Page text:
All of the halfbacks are getting a chance to prove themselves, including VSmith. I think it would be naive to say other backs on our roster don't fit our new scheme better than Vincent though. Having said that, he is a player who will see the field next year, not only because of his game experience, but because he is a tough, physical player who is also a solid blocker, despite the fact that he is so undersized.
So, can anyone find any UM running backs that have a higher TD per touch rate than Vinny Smith. Or one that losses less yards on carries?
He has skills and plenty of value. He needs to keep getting his 10-12 touches a game. Having--and using--the other tailbacks on the roster will only help to open up his game
Also, Vincent had a much better year than most give him credit for. I think at least half this blog feels like he got trucked behind the LOS every other play, but a play by play breakdown of his season says otherwise......coming to an MGoDiary near you sometime during the loooooooong summer offseason
Oooh, a running back that doesn't lose yards? That's neat. Maybe the next step in the evolution of running backs is one who gains yards, too.
The other step in the evolution is a running back who can do the little things besides running that allow the coaches to trust him. That way he can do more than put up fun highlights against Bowling Green that have know-it-all bloggers clamoring for him.
The players the coaches trusted earned us a 15-22 record. I'm not laying all that blame at the feet of the players themselves, but my point (as I've said over and over again) is that the coaching the past few years was pretty damn bad. No coach is above all criticism, but there's a fair amount of it to be leveled at Rodriguez and Co.
Actually, it is an important quality. You dont want tailbacks that constantly get trucked for losses. And, the fact is Vincent Smith kept Michigan 'on schedule' with his carries way more often than not. The statistical and play by play record shows this. But, I feel most of the fans on this site think he got TFLed or stopped for no gain at alarming rates and that's just not the truth. His first down carries, for example, alsmot always set MICH up in a second and 6 or better. That is indeed a good, valuable quality. Historically, not many other MIchigan runningbacks avoid for loss carries as well as he has.
Smith has 184 career carries at MIchigan. He's lost a total of 19 yards on those carries and something in the ball park of 80 percent of his carries have taken place against Big 10 teams, ND or UConn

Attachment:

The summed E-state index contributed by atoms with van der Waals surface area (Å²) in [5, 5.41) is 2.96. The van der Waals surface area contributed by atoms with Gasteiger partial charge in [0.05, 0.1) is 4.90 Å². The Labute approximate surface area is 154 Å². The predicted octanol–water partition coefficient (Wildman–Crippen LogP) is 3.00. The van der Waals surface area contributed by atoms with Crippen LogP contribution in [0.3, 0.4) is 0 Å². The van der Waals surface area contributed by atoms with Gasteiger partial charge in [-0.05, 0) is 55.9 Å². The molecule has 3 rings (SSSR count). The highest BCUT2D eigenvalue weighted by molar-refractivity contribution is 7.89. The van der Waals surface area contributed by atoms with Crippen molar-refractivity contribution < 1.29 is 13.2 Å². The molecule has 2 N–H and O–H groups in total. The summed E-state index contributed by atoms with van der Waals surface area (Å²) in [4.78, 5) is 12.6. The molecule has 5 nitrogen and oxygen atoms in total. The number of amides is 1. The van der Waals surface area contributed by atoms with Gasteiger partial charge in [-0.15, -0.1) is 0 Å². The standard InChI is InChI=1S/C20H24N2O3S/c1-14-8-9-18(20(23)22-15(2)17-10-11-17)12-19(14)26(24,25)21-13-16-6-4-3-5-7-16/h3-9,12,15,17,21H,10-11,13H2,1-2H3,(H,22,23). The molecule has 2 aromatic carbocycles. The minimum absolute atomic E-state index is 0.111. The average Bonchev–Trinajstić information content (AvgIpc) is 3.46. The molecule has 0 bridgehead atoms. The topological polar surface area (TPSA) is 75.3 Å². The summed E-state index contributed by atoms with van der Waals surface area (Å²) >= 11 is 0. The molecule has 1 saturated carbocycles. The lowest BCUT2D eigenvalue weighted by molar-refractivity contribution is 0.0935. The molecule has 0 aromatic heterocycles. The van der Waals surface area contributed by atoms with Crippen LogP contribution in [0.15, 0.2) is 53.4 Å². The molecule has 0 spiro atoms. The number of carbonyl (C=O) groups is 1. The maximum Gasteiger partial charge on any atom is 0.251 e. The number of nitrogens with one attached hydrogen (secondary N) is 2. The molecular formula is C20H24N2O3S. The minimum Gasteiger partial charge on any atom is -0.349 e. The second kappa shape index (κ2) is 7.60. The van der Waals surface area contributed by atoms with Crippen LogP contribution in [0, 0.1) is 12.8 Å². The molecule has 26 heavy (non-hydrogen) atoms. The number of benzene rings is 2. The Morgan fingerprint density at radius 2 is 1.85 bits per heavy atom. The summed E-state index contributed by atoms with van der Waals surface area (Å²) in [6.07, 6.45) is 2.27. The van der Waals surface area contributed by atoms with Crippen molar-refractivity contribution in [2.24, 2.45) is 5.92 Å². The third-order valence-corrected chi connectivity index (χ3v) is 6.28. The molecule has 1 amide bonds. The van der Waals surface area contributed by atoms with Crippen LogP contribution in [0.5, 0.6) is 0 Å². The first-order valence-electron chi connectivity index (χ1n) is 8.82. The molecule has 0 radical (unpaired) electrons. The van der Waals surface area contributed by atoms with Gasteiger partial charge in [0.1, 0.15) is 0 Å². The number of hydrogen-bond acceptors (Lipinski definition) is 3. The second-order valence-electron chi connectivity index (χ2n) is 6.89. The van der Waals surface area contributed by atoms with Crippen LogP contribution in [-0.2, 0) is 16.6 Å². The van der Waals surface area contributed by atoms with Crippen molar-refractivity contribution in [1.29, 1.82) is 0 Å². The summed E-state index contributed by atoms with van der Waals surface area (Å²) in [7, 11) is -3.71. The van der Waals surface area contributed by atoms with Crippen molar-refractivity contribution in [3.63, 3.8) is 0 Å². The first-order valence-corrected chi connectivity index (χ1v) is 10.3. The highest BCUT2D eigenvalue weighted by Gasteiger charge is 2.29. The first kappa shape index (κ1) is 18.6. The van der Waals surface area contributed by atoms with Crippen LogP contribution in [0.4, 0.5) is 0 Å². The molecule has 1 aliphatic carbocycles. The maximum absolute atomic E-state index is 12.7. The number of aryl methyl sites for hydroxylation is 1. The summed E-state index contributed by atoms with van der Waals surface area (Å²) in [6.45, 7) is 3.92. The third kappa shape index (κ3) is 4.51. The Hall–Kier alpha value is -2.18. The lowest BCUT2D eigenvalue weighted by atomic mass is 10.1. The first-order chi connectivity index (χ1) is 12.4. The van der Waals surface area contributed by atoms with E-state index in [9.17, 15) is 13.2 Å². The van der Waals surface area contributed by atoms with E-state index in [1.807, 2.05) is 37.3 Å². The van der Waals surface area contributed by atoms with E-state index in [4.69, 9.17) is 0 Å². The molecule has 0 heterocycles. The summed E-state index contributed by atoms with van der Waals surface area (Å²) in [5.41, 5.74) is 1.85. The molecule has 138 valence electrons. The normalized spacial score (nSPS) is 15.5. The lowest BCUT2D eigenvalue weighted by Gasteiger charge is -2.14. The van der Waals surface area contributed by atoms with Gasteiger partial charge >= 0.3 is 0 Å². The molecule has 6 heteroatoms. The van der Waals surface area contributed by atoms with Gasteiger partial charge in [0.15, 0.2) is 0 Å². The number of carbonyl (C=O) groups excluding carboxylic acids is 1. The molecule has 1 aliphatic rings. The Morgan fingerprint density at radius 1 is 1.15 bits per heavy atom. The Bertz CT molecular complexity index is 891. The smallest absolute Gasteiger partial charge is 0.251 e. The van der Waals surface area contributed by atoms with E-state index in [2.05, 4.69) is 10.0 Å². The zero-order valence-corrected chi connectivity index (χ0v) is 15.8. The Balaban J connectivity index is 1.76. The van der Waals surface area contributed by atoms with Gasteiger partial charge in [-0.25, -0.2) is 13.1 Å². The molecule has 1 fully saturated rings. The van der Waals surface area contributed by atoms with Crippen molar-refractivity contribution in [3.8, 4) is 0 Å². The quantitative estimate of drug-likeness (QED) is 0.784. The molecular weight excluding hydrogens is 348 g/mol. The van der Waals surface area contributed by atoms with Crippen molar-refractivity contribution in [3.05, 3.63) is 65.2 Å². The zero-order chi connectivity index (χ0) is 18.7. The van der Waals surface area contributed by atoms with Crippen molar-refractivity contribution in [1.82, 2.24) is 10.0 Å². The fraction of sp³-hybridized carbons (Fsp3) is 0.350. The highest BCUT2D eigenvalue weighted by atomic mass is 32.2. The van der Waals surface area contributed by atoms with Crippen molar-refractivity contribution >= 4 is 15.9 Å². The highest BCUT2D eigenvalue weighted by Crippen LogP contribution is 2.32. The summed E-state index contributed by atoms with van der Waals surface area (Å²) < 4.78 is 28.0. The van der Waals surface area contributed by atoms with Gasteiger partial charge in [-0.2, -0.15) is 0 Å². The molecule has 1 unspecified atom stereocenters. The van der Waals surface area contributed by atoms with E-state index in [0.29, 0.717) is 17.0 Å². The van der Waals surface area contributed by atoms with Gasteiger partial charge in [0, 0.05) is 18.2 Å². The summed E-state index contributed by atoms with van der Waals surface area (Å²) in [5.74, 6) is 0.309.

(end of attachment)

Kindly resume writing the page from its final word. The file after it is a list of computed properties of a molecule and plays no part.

To compare, Michael Cox has lost a total of 8 yards on 19 career carries, all against BGSU, Eastern or Delaware State.
You're right that he kept the team on schedule. Again, I'm not saying Smith is the worst back ever. He does have good qualities. But sometimes the tradeoff for having a back who loses yards often (Barry Sanders, for example) is that it's also a guy who can break big runs with some regularity.
And even though Smith doesn't lose yards very often...
...he still put up some pretty meager numbers.
I will be looking forward to the play-by-play account of Smith's career. I've taken a look but never broken it down. I'm sure it will be a steady diet of carries that gain between 1 and 7 yards, with a few outliers of 11, 13, 19, and one 56-yarder.
Also, while this will surely come across as excuse-making (how much do I care? not at all), Michael Cox was running behind 2nd- and 3rd-string offensive lines in each of those games. That's not the case with Smith, who was almost always running with the #1 offense.
It's not so much that the running back gets trucked behind the line, as it is that they dance behind the line. You can't always hold it against them if there is no where to go.
I am really looking forward to reading all of your analysis, but is there a way of looking to see if a guy gets tackled for a loss because the line failed him vs. a guy who is indecisive behind the line who gets tackled for a loss? I think that would tell a lot about how good they are at making the correct choices, which is very important when your running behind a zone scheme that requires a cut and go. Looking at the small amount of ino you just gave that could be a glimpse into why Cox has not seen the field. I know that would be a lot of work, but I think it would go even deeper into your analysis.
Hopefully he can return to being the guy we saw against Wisco and OSU as a true freshman.
He was plenty dangerous then.
I'm not sold he's an everydown back, but if he can rehab back to THAT guy...he's definitely a piece in a good offense.
He ran 16 times for 60 yards in those two games. I don't know why anyone would be yearning for a return to form for a guy who averaged 3.8 yards a carry. I mean, I hope the kid gets healthy. But I'm not exactly hoping for a repeat performance.
I actually remember him having 3 really good catch + runs in those two games, 2 for TD's, things that wouldn't appear on your selective quotation of stats.
But that gets to my point: I think he has a role as a 3rd down guy. When he was healthy, he looked like he could do things in space. He's a good blocker. I think that giving him 15 carries from behind the line was a mis-use of his skills.
Have him play FB then if he's a good blocker. Maybe we can throw in the occasional Bo-style fullback handoff.